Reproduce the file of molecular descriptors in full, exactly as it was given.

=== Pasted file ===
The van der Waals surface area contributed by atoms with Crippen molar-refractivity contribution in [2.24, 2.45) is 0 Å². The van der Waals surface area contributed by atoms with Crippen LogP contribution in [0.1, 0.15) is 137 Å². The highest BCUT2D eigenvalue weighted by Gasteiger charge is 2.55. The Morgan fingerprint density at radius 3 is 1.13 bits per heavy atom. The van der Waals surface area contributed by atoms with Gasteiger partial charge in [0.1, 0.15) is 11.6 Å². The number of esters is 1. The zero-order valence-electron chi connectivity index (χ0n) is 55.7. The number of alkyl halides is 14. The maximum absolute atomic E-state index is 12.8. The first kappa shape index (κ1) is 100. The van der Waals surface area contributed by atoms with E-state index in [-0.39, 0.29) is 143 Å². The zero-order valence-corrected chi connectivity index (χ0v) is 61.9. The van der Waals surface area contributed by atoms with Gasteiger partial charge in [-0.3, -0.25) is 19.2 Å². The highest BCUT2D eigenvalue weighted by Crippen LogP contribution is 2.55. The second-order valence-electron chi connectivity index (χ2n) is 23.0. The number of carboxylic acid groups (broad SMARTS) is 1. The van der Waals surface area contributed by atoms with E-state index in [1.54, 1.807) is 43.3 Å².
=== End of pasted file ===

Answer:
The van der Waals surface area contributed by atoms with Crippen molar-refractivity contribution in [2.24, 2.45) is 0 Å². The van der Waals surface area contributed by atoms with Crippen LogP contribution in [0.1, 0.15) is 137 Å². The highest BCUT2D eigenvalue weighted by Gasteiger charge is 2.55. The Morgan fingerprint density at radius 3 is 1.13 bits per heavy atom. The van der Waals surface area contributed by atoms with Gasteiger partial charge in [0.1, 0.15) is 11.6 Å². The number of esters is 1. The zero-order valence-electron chi connectivity index (χ0n) is 55.7. The number of alkyl halides is 14. The maximum absolute atomic E-state index is 12.8. The first kappa shape index (κ1) is 100. The van der Waals surface area contributed by atoms with E-state index in [-0.39, 0.29) is 143 Å². The zero-order valence-corrected chi connectivity index (χ0v) is 61.9. The van der Waals surface area contributed by atoms with Gasteiger partial charge in [-0.3, -0.25) is 19.2 Å². The highest BCUT2D eigenvalue weighted by Crippen LogP contribution is 2.55. The second-order valence-electron chi connectivity index (χ2n) is 23.0. The number of carboxylic acid groups (broad SMARTS) is 1. The van der Waals surface area contributed by atoms with E-state index in [1.54, 1.807) is 43.3 Å².